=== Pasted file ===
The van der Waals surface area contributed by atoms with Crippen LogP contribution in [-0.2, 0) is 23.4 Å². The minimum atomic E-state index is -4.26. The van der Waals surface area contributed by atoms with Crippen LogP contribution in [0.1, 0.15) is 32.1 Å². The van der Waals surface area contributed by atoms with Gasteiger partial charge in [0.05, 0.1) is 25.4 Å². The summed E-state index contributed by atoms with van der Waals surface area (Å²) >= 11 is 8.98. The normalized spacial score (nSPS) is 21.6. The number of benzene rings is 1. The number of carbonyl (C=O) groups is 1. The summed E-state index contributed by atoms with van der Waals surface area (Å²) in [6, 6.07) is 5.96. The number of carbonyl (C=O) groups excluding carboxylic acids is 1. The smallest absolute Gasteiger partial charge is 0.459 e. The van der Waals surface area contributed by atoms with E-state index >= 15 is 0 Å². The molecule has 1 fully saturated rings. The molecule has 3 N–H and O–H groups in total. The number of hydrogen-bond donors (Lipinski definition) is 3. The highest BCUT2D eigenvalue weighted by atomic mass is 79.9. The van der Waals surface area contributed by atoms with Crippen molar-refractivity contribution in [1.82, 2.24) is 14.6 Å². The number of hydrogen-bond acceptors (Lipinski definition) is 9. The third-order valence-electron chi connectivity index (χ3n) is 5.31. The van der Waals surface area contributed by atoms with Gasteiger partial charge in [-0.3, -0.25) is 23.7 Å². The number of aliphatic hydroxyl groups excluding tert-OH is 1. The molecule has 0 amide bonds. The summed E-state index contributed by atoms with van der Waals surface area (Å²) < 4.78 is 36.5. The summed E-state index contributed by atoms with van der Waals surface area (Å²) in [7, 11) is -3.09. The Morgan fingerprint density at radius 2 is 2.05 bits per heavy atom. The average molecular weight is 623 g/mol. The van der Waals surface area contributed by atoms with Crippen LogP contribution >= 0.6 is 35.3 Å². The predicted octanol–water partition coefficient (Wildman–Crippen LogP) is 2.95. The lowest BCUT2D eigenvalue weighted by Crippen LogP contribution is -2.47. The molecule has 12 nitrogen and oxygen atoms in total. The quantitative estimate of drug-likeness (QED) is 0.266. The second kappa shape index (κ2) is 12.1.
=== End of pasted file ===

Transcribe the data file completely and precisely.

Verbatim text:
The van der Waals surface area contributed by atoms with Crippen LogP contribution in [-0.2, 0) is 23.4 Å². The minimum atomic E-state index is -4.26. The van der Waals surface area contributed by atoms with Crippen LogP contribution in [0.1, 0.15) is 32.1 Å². The van der Waals surface area contributed by atoms with Gasteiger partial charge in [0.05, 0.1) is 25.4 Å². The summed E-state index contributed by atoms with van der Waals surface area (Å²) >= 11 is 8.98. The normalized spacial score (nSPS) is 21.6. The number of benzene rings is 1. The number of carbonyl (C=O) groups is 1. The summed E-state index contributed by atoms with van der Waals surface area (Å²) in [6, 6.07) is 5.96. The number of carbonyl (C=O) groups excluding carboxylic acids is 1. The smallest absolute Gasteiger partial charge is 0.459 e. The van der Waals surface area contributed by atoms with E-state index >= 15 is 0 Å². The molecule has 1 fully saturated rings. The molecule has 3 N–H and O–H groups in total. The number of hydrogen-bond donors (Lipinski definition) is 3. The highest BCUT2D eigenvalue weighted by atomic mass is 79.9. The van der Waals surface area contributed by atoms with Crippen molar-refractivity contribution in [1.82, 2.24) is 14.6 Å². The number of hydrogen-bond acceptors (Lipinski definition) is 9. The third-order valence-electron chi connectivity index (χ3n) is 5.31. The van der Waals surface area contributed by atoms with Gasteiger partial charge in [-0.3, -0.25) is 23.7 Å². The number of aliphatic hydroxyl groups excluding tert-OH is 1. The molecule has 0 amide bonds. The summed E-state index contributed by atoms with van der Waals surface area (Å²) < 4.78 is 36.5. The summed E-state index contributed by atoms with van der Waals surface area (Å²) in [7, 11) is -3.09. The Morgan fingerprint density at radius 2 is 2.05 bits per heavy atom. The average molecular weight is 623 g/mol. The van der Waals surface area contributed by atoms with Crippen LogP contribution >= 0.6 is 35.3 Å². The predicted octanol–water partition coefficient (Wildman–Crippen LogP) is 2.95. The lowest BCUT2D eigenvalue weighted by Crippen LogP contribution is -2.47. The molecule has 12 nitrogen and oxygen atoms in total. The quantitative estimate of drug-likeness (QED) is 0.266. The second kappa shape index (κ2) is 12.1.